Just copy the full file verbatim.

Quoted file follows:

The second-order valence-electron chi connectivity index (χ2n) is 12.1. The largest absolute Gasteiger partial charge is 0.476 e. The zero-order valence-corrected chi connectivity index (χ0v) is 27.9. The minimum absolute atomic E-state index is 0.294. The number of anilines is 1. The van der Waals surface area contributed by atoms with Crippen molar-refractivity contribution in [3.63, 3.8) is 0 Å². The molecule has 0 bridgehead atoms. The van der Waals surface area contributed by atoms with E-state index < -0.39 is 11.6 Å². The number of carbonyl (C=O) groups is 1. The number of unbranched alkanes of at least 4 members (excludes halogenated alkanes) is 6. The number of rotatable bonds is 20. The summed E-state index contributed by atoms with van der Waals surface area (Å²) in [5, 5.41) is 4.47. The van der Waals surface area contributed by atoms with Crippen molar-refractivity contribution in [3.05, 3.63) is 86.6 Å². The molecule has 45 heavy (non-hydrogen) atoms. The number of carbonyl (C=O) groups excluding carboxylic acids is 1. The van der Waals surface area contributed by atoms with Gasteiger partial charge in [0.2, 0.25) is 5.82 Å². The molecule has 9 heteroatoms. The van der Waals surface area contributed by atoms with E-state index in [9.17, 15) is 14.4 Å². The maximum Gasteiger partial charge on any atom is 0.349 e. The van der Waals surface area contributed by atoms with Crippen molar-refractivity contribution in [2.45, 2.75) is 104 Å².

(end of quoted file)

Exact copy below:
The second-order valence-electron chi connectivity index (χ2n) is 12.1. The largest absolute Gasteiger partial charge is 0.476 e. The zero-order valence-corrected chi connectivity index (χ0v) is 27.9. The minimum absolute atomic E-state index is 0.294. The number of anilines is 1. The van der Waals surface area contributed by atoms with Crippen molar-refractivity contribution in [3.63, 3.8) is 0 Å². The molecule has 0 bridgehead atoms. The van der Waals surface area contributed by atoms with E-state index < -0.39 is 11.6 Å². The number of carbonyl (C=O) groups is 1. The number of unbranched alkanes of at least 4 members (excludes halogenated alkanes) is 6. The number of rotatable bonds is 20. The summed E-state index contributed by atoms with van der Waals surface area (Å²) in [5, 5.41) is 4.47. The van der Waals surface area contributed by atoms with Crippen molar-refractivity contribution in [3.05, 3.63) is 86.6 Å². The molecule has 45 heavy (non-hydrogen) atoms. The number of carbonyl (C=O) groups excluding carboxylic acids is 1. The van der Waals surface area contributed by atoms with Gasteiger partial charge in [0.2, 0.25) is 5.82 Å². The molecule has 9 heteroatoms. The van der Waals surface area contributed by atoms with E-state index in [9.17, 15) is 14.4 Å². The maximum Gasteiger partial charge on any atom is 0.349 e. The van der Waals surface area contributed by atoms with Crippen molar-refractivity contribution in [2.45, 2.75) is 104 Å².